Books

he just had to go and smirk, didn’t he?

All bookworms have pet peeves. Here are a few of mine:

smirking

“So you love me, do you?” said Tom with a smirk.

When a character smirks, I assume that a) they are probably telling an off colour joke or b) they are a villain. You’ll forgive me for getting a little annoyed at a hero who has the downright gall to smirk his line. It is my firm belief that there is nothing attractive about smirking.

There is, however, a great deal of satisfaction to be had imagining a hearty slap to a smirking face.

love triangles

It was hard on the poor girl. She loved Harry with all of her heart. This was odd, for only last Saturday she had told Jonny the same thing. We were forced to conclude that she was a Time  Lord.*

A human being can love more than one person. This is a simple truth. I understand it. What I don’t understand is: a) how a heroine can be selfish enough to keep dithering between¬†who she really, really loves (keeping both unfortunates hanging there, hoping that they will be picked. Gosh, it’s as if this is some literary form of The Bachelorette) and b) the two love interests actually put up with it.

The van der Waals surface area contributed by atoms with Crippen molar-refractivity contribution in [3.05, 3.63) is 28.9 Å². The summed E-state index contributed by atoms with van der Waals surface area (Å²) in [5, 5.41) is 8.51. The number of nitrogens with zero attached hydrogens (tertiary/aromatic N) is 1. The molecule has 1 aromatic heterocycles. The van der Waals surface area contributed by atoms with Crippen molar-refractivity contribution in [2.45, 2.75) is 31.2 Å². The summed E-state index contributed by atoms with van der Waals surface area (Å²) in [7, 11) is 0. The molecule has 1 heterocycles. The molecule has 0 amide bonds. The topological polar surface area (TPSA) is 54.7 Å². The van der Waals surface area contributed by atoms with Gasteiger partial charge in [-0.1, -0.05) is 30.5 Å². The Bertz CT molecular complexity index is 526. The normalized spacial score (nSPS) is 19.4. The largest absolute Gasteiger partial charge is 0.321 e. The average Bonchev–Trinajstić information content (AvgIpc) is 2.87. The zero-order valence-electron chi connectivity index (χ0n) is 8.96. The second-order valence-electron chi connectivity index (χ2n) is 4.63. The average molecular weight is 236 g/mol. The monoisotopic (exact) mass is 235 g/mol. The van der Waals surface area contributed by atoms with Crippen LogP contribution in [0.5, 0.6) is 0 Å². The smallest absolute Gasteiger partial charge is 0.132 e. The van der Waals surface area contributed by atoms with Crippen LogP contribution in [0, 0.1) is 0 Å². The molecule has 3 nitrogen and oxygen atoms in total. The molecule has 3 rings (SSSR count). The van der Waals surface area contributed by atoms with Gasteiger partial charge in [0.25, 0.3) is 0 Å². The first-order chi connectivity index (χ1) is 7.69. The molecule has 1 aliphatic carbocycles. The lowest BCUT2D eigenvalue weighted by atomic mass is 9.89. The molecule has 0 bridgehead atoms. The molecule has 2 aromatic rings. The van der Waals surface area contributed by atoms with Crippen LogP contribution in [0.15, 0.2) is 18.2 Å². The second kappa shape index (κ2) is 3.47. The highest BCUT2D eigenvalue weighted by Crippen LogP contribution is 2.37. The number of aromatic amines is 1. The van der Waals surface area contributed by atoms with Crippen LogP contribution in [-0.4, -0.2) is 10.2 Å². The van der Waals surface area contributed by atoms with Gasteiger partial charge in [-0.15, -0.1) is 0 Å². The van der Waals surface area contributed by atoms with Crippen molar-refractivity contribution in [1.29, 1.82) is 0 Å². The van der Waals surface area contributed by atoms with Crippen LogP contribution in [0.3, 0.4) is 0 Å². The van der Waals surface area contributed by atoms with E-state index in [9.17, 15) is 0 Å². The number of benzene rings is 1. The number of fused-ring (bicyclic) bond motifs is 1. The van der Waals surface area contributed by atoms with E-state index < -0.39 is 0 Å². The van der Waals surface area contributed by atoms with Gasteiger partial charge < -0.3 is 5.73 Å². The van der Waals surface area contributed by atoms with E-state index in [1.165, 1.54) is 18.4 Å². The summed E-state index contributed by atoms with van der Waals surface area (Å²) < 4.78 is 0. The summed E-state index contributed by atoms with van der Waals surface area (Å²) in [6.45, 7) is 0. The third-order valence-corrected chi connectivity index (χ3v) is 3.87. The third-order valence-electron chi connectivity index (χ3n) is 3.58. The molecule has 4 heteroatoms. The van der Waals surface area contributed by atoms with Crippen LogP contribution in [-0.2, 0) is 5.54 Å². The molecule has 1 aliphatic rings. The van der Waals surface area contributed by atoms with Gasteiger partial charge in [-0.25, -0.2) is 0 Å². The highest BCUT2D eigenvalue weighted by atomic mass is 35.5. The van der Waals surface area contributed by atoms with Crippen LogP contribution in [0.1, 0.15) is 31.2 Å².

Love conquers all, it seems – including self-respect.

sweet children who are surely born for plot devices

Toni ran up to the tortured stranger. She flung her arms about his knees and declared in a beautiful, innocent voice: “Wuv heals all dos nasty wounds. Wanna marry my mummy?”

You know what I’m talking about. The children who are unnatural in their sweetness, who are always good-tempered, who react to complete strangers (most always the hero/heroine) as if they’ve known them for yonks.

When this happens, I find myself quite puzzled and doubt my experience with all small children. I mean, this isn’t natural behaviour. Is it?


*For those not enamoured with Doctor Who: a Time Lord has two hearts. Personally, I thought the reference was brilliant. *cough* I am, of course, magnificently humble.